Colle di Val D’Elsa: saw the church. Went into the crypt and found Jesus sculpture lying in glass coffin-like enclosure. Recordings of monks chanting (we heard the real thing later.
Volterra: Took a tour of the Palazzo Viti, a 19th century house still lived in by descendants of the Viti family. Incredible to see this lavish palace-like house that was the scene of several Italian movies. Felt like living history. We spent quite a bit of time walking around and enjoying Volterra.
San Gimignano: We were advised to leave this touristy city to the end of the day as it is so packed with people during the day (especially tour buses). We didn’t get there until after 6:00, so much of the things were shutting down. We did spend some time walking around, but wish we had gotten here earlier in the day, even with the crowds.

Before coming to Tuscany I had read about the two abbeys in the area, wondering which one to visit. We ended up seeing them both and wouldn’ t have wanted to miss either.
Abazzia d’ Oliveto Maggiore: This large abbey is famous for its gorgeous frescoes covering the walls of the cloisters. We were able to view the frescoes for about an hour before one of the monks shooed everyone out so they could have their lunch (it sure smelled great). Don’t know how long the abbey is shut down for lunch, but glad we got there early enough to enjoy the art.
We were approached for the first time by a group wanting us to sign an anti-drug petition, which we did…and of course they then wanted a donation. We had this happen about four more times during our stay. Not sure how legitimate these groups are.
Montalcino: Short visit to this small hill town as we wanted to get to the next abbey in time to hear the monks chanting at about 2:45.
Abazzia d’Sant Antimo: The church is not as spectacular as Oliveto Maggiore; rather spare. The real attraction is the white-robed monks who file in silently and go through their chanting ritual. Made the hair on the back of my neck stand up…so beautiful and affecting. I saw them walking back to their quarters after through a beautiful garden. One of the monks had a rather raffish look about him and couldn’t keep from sort of smirking now and then. I saw some photos of the monks elsewhere…one was hilarious with a bunch of the monks stuffed into a VW bug…three of them with their heads popped through the sun roof. One was the funny monk…with a big grin!
Beautiful views from the site of the abbey. Nearby I found the first of several interesting Italian cemeteries (I do love old cemeteries). This one was mainly walls of crypts with the great ceramic photos of the deceased attached. One impression of Italy is that most people seemed to live to a ripe old age!
Pienza: Since we spent so much time at the abbey and then in the cemetery, we decided to have dinner and walk around Pienza rather than rushing through in order to get to Montepulciano. I regret not getting there, but with the schedule of chanting we had to make a choice. Another group might have pushed ahead, but we wanted to relax and enjoy Pienza, which is a wonderfully atmospheric town.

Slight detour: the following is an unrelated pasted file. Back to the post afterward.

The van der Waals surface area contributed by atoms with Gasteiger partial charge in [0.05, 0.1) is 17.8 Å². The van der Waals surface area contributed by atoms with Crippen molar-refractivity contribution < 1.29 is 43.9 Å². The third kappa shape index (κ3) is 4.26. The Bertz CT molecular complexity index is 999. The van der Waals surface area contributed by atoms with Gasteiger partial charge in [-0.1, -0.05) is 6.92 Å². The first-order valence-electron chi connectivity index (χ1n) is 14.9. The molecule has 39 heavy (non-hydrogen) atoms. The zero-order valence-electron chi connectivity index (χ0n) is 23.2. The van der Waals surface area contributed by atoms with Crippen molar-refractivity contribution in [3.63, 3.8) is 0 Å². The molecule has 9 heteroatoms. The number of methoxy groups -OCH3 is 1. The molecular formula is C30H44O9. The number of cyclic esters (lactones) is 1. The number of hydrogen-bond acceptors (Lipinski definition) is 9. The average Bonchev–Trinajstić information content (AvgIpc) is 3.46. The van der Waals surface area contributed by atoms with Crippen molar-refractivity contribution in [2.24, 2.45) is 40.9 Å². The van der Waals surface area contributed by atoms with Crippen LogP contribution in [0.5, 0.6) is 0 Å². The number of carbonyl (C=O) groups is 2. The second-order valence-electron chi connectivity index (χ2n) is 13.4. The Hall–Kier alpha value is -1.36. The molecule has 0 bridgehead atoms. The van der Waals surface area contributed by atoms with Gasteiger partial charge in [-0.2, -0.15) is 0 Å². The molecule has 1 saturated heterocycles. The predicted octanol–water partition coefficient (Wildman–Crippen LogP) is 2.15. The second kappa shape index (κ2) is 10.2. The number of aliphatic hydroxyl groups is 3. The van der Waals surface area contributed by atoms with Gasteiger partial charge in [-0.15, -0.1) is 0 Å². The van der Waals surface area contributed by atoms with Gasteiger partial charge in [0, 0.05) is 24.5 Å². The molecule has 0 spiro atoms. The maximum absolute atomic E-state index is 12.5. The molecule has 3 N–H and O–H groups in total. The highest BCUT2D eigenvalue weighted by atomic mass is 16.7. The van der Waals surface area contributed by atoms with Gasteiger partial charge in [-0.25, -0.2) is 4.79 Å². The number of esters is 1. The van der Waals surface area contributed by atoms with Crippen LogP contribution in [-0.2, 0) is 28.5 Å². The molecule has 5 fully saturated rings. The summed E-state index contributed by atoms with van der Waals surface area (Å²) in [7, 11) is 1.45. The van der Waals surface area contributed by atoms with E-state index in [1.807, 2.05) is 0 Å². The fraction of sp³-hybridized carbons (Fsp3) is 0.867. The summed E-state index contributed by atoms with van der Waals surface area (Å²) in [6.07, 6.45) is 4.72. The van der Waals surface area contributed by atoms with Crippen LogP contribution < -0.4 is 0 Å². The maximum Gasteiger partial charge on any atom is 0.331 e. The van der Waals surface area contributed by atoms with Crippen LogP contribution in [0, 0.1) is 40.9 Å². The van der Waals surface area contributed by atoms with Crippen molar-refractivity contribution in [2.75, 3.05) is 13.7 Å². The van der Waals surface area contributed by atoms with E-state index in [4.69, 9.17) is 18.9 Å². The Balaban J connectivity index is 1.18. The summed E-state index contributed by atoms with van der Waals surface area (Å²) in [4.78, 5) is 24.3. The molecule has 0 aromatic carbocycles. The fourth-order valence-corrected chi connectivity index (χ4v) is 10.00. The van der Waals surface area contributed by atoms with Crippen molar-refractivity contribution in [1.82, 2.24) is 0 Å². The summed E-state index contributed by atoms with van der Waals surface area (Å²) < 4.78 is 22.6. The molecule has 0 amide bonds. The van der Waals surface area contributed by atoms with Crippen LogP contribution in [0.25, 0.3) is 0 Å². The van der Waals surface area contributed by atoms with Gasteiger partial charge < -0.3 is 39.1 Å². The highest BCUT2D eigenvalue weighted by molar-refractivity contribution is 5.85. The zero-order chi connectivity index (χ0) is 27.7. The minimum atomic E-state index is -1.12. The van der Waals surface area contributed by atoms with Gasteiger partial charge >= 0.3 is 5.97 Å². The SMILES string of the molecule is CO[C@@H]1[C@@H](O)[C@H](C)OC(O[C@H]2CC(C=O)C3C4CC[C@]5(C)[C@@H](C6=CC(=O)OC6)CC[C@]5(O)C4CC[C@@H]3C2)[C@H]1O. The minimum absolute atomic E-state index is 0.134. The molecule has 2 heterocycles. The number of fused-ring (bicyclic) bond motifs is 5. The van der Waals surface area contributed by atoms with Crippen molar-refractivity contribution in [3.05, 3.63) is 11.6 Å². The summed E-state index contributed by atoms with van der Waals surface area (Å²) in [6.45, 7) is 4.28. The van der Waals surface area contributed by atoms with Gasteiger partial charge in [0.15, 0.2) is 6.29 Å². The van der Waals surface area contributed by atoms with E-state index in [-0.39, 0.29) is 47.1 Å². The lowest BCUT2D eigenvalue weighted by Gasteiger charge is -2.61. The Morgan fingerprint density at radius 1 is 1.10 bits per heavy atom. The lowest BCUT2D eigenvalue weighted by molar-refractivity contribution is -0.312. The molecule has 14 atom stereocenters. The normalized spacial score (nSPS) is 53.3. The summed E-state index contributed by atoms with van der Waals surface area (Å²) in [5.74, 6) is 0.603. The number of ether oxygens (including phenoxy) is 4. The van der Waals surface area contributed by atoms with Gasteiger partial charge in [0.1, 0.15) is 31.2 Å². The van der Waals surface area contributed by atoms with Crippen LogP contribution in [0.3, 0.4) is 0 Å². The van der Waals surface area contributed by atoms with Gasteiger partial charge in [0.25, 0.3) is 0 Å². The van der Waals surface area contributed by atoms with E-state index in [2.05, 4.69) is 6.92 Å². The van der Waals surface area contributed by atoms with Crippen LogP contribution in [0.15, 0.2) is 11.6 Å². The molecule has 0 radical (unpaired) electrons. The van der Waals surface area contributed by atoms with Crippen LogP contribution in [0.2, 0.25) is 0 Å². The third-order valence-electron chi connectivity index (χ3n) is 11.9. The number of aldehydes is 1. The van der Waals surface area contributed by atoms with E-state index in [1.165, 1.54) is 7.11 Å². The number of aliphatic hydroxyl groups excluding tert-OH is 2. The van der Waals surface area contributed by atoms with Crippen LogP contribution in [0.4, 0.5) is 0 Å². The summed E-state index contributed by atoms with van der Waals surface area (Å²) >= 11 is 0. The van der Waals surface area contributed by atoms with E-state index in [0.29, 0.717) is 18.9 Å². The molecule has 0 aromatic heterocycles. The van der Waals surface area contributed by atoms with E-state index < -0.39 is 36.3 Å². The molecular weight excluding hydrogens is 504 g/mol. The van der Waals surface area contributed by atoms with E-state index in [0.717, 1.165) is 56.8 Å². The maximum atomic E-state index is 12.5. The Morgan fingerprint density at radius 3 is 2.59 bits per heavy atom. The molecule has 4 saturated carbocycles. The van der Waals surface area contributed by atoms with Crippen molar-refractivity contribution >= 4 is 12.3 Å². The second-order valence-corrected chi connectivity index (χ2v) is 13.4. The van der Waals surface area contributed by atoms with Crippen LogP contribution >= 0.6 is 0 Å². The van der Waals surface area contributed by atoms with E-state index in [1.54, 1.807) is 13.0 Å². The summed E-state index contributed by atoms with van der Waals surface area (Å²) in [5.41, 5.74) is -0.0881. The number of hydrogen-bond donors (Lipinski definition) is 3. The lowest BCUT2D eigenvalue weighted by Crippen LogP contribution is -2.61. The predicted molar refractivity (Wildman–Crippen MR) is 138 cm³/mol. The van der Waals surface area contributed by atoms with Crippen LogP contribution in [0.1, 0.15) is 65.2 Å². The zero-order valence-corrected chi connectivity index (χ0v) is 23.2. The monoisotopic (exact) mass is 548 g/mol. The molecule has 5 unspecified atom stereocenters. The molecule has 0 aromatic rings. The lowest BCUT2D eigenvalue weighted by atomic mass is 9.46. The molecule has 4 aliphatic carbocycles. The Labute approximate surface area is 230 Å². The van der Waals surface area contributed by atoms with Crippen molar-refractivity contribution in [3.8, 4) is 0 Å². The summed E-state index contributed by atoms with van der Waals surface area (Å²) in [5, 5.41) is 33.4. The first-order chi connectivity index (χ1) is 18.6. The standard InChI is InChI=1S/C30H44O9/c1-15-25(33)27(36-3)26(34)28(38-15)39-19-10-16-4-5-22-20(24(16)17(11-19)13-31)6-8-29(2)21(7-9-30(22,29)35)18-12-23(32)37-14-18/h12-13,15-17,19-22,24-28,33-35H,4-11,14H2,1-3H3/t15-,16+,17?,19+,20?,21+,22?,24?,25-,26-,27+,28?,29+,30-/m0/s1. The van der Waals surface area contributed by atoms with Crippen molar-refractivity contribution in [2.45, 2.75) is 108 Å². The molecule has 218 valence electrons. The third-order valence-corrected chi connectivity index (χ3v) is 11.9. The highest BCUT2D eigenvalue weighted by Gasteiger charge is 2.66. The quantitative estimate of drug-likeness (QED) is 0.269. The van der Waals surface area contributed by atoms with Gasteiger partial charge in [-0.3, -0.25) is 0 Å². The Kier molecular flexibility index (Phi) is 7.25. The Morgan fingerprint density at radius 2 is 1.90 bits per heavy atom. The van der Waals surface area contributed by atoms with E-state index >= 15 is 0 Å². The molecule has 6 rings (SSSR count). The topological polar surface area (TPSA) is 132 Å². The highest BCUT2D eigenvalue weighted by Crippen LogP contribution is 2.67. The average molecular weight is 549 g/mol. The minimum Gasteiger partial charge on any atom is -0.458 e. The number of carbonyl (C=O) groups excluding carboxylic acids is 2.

Chianti region. I had wanted to visit Radda and Castellina in Chianti. Franco gave us a great itinerary that ended in these two towns.
Castello di Brolio: Home to the Ricasoli family, who still lived in the more modern (but still ancient looking) brick portion of the castle. We took a great tour, learning about Baron Ricasoli , who sounded like quite the renaissance man. He’s credited with “inventing” the Chianti wine. There were some interesting artifacts such as “test” armor (you could see the dents from weapons) and sharkskin sheaths for swords that sharpened the blades as they were taken out.
We also found ourselves in the middle of this humungeous bicycle race (very famous but I forget the name)…thousands of riders on narrow windy roads made the driving challenging and patience wear thin at times.
Ristorante Badia a Coltibueno: We almost didn’t make it into this wonderful restaurant without reservations, as a tour bus slipped in right before we did. Just as I was leaving, a server asked if we wanted a table for four. YES! The restaurant had great food and beautiful ambiance. It was at the site of an old convent. The Abazzia di Coltibuono was interesting, and I even found a statue of the Virgin sporting a neon halo! They had goats in an adjacent field, guarded by a tremendous herding dog.
Radda and Castellina in Chianti: We stopped and wandered around both of these small hill towns before heading back to Siena for dinner at Campagnia dei Vinattieri, a beautiful restaurant with wonderful brick arches.

FLORENCE (3 nights):

Drove to Florence to drop off the car at the Hertz station at the airport. Another round of Dante’s circle of hell roving around trying to find the rental car dropoff. We’d see this teeny but enticing sign for “Rental Car Dropoff” but the directional arrow was not clear. We kept coming back to the same roundabout, figuring out where we were and then trying a different way until we finally found the darned thing. Took a cab into Florence and arrived at the Duomo plaza to meet our landlord, Luca.
We rented the “Flora” apartment on the fifth floor of a 500 year old building looking eye level at the Duomo. Just unbelievable. Two bedrooms, LR, small kitchen and one bathroom. Very nicely appointed. We made espresso and had croissants and fruit for breakfast each morning. The only drawbacks were: the STAIRS…all 90 of them! This is not for the faint of heart, especially lugging your suitcase up there. Also, the noise from the street below. Random screaming/partying all night long.
In the afternoon we stopped by the tourist office and purchased Florence cards. Expensive but worth it for us to be able to skip the long lines as many of the museums. We visited the Palazzo Vecchio, the historical seat of government of Florence used also as a palace by the Medicis in the 16th century. Beautiful murals and art.